The founders of the US settled such questions by political bureaucracy and compromise, such as instituting a bicameral system in which the House is represented by population and the Senate equally by state. They also established an electoral college to assure that rural areas were not subsumed and simply disenfranchised by large urban centers. Even the 3/5 compromise regarding the enumeration of slaves was an attempt to address both representation and taxation.
This particular pastor proposed that large churches engage in activism in the mold of the Boston Tea Party (though the ladies in “Lysistrata” by Aristophanes may be a better analogy) by withholding funds until either: 1) large churches get more representation, or 2) smaller congregations pay their own way.
Another pastor, whose congregation’s members number more than 5,000, agreed and put it more bluntly, asking why they should have to listen to delegates at the microphone who disagree with them, in spite of the fact that they "paid for" those delegates’ "hotel rooms." He also repeatedly pointed out that smaller churches are comprised of “right wingers." This blunt observation is based on the fact that the large, “successful,” wealthy churches tend toward liberalism, whereas the vast majority of LCMS congregations, which are typically small, tend toward conservatism. This is not absolute, but it is a trend.
So what to do about this divide?
One is to do nothing. Rich and poor share the road. We all put “LCMS” on our churches and more or less share access to services, such as seminary-trained pastors and medical insurance and pension plans. The downside is that there is going to be increasing resentment between the economic classes in the LCMS. Why should rich churches subsidize poor churches without having a say in their theology and practice? But of course, the current model pits Christians against one another in a raw fight for power and control along the lines of wealth and class.
Another is to make political compromise. Perhaps we could create a synodical congress, with one house being apportioned by population, and the other house represented equally by congregations or groups of congregations. Or maybe a parliamentary model instead, with a House of Commons made up of middle-class and poor churches, and a House of Lords representing the wealthier churches with proven track records of financial success? However, this method would certainly bloat the bureaucracy and add to the costs.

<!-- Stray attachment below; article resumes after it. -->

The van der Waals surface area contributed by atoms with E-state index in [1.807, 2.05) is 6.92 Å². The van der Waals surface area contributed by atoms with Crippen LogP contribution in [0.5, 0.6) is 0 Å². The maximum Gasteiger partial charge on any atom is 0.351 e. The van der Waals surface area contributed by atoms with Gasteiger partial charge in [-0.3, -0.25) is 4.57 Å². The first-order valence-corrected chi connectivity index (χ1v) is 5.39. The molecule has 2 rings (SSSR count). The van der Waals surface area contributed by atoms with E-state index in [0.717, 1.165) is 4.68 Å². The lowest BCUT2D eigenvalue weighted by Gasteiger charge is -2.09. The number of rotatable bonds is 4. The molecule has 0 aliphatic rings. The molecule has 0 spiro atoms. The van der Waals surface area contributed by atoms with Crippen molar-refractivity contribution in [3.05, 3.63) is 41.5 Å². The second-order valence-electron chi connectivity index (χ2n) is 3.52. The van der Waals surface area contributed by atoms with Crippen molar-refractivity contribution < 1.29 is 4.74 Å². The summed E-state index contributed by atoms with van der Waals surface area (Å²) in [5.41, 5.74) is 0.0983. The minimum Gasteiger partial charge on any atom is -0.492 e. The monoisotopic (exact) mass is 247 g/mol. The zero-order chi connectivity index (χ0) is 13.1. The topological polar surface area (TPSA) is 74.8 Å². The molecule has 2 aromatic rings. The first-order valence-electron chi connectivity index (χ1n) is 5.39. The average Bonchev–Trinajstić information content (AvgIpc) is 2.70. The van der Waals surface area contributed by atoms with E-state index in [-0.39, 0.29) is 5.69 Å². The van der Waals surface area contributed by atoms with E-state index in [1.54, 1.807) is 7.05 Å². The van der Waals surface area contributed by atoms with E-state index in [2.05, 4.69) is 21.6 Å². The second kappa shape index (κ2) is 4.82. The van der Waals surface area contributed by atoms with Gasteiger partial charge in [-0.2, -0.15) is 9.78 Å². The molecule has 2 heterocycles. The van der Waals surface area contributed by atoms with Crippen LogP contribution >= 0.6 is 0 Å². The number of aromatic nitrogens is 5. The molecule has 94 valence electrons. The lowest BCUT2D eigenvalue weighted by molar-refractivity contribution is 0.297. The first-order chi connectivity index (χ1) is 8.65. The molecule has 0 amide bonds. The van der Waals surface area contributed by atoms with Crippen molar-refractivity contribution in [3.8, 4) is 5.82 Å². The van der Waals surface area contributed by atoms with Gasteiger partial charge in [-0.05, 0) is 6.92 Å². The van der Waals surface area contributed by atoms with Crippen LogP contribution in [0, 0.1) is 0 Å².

Maybe the tensions could be alleviated by providing membership levels in the synod based on levels of financial giving. In other words, Gold or Platinum members could be provided first class accommodations and meals at synod and district conventions and other activities, as well as other perks that could alleviate some of the resentment. Of course, this might lead to resentment the other way, and further exacerbate the gulf between rich and poor congregations.
Another partial solution is to reduce the role, scope, and cost of our conventions, perhaps only holding them once every ten years, and/or have them held via Skype. The expenses involved in hotels, meals, travel, time off work, etc. are simply phenomenal. Consider the amount of wasted time in these conventions. The process could be vastly streamlined and economized with technology and stewardship.
Perhaps the solution put forth by the late Prof. Kurt Marquart of a peacefully negotiated divorce is in order. If we can’t even agree on things as basic as Sunday morning worship and theological education - not to mention harboring resentment of paying the hotel bills of delegates who disagree with us at the microphone - maybe it’s time.
Perhaps the road is now forked, becoming two separate roads, voluntarily chosen and maintained. Maybe we should simply shake hands, wish each other well, and part company as friends rather than foster more division and hatred down a single road that is becoming pocked by ugly and damaging potholes.